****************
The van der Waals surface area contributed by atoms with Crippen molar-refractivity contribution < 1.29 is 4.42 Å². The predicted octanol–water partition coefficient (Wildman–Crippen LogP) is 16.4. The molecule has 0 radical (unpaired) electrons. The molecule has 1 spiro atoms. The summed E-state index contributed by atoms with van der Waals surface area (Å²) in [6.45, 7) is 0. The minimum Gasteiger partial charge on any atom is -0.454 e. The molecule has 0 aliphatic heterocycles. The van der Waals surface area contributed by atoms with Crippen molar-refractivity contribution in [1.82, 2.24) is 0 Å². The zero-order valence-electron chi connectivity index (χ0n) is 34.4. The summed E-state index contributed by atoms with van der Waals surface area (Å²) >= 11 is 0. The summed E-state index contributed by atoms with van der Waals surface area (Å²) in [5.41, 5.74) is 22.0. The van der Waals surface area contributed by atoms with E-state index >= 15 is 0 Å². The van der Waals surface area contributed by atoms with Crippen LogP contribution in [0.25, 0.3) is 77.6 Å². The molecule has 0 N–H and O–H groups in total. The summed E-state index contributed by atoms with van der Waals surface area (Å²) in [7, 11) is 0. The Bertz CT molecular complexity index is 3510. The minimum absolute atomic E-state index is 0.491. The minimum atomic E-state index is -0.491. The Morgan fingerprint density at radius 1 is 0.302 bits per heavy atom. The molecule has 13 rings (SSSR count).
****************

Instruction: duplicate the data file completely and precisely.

The van der Waals surface area contributed by atoms with Crippen molar-refractivity contribution < 1.29 is 4.42 Å². The predicted octanol–water partition coefficient (Wildman–Crippen LogP) is 16.4. The molecule has 0 radical (unpaired) electrons. The molecule has 1 spiro atoms. The summed E-state index contributed by atoms with van der Waals surface area (Å²) in [6.45, 7) is 0. The minimum Gasteiger partial charge on any atom is -0.454 e. The molecule has 0 aliphatic heterocycles. The van der Waals surface area contributed by atoms with Crippen molar-refractivity contribution in [1.82, 2.24) is 0 Å². The zero-order valence-electron chi connectivity index (χ0n) is 34.4. The summed E-state index contributed by atoms with van der Waals surface area (Å²) >= 11 is 0. The summed E-state index contributed by atoms with van der Waals surface area (Å²) in [5.41, 5.74) is 22.0. The van der Waals surface area contributed by atoms with E-state index >= 15 is 0 Å². The van der Waals surface area contributed by atoms with Crippen LogP contribution in [0.25, 0.3) is 77.6 Å². The molecule has 0 N–H and O–H groups in total. The summed E-state index contributed by atoms with van der Waals surface area (Å²) in [7, 11) is 0. The Bertz CT molecular complexity index is 3510. The minimum absolute atomic E-state index is 0.491. The minimum atomic E-state index is -0.491. The Morgan fingerprint density at radius 1 is 0.302 bits per heavy atom. The molecule has 13 rings (SSSR count).